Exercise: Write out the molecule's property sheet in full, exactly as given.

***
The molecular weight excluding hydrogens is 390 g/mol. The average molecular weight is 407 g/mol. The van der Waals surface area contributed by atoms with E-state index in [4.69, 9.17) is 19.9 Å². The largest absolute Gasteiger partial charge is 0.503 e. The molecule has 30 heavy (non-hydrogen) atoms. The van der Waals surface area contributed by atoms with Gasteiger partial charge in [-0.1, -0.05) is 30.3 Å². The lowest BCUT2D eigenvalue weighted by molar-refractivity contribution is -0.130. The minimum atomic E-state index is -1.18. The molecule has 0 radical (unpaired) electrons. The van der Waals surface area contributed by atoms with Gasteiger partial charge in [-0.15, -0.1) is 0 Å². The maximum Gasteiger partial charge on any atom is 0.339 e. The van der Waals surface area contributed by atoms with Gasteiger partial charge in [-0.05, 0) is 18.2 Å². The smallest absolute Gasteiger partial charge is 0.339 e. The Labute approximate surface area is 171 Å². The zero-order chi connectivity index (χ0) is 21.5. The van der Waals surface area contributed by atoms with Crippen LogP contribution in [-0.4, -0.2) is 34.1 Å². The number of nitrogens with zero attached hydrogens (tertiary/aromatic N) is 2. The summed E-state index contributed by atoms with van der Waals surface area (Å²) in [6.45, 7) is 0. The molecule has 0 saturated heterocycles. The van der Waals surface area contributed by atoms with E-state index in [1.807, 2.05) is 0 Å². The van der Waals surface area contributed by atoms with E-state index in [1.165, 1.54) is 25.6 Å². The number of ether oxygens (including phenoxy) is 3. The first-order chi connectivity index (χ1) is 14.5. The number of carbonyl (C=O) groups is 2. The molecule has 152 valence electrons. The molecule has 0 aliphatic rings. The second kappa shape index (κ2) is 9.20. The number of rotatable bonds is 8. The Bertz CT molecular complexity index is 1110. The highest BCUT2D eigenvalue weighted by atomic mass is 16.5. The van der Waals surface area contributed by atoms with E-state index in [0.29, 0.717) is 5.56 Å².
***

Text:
The molecular weight excluding hydrogens is 390 g/mol. The average molecular weight is 407 g/mol. The van der Waals surface area contributed by atoms with E-state index in [4.69, 9.17) is 19.9 Å². The largest absolute Gasteiger partial charge is 0.503 e. The molecule has 30 heavy (non-hydrogen) atoms. The van der Waals surface area contributed by atoms with Gasteiger partial charge in [-0.1, -0.05) is 30.3 Å². The lowest BCUT2D eigenvalue weighted by molar-refractivity contribution is -0.130. The minimum atomic E-state index is -1.18. The molecule has 0 radical (unpaired) electrons. The van der Waals surface area contributed by atoms with Gasteiger partial charge in [-0.15, -0.1) is 0 Å². The maximum Gasteiger partial charge on any atom is 0.339 e. The van der Waals surface area contributed by atoms with Gasteiger partial charge in [-0.05, 0) is 18.2 Å². The smallest absolute Gasteiger partial charge is 0.339 e. The Labute approximate surface area is 171 Å². The zero-order chi connectivity index (χ0) is 21.5. The van der Waals surface area contributed by atoms with Crippen LogP contribution in [-0.4, -0.2) is 34.1 Å². The number of nitrogens with zero attached hydrogens (tertiary/aromatic N) is 2. The summed E-state index contributed by atoms with van der Waals surface area (Å²) in [6.45, 7) is 0. The molecule has 0 saturated heterocycles. The van der Waals surface area contributed by atoms with E-state index in [1.807, 2.05) is 0 Å². The van der Waals surface area contributed by atoms with E-state index in [1.165, 1.54) is 25.6 Å². The number of ether oxygens (including phenoxy) is 3. The first-order chi connectivity index (χ1) is 14.5. The number of carbonyl (C=O) groups is 2. The molecule has 152 valence electrons. The molecule has 0 aliphatic rings. The second kappa shape index (κ2) is 9.20. The number of rotatable bonds is 8. The Bertz CT molecular complexity index is 1110. The highest BCUT2D eigenvalue weighted by atomic mass is 16.5. The van der Waals surface area contributed by atoms with E-state index in [0.29, 0.717) is 5.56 Å².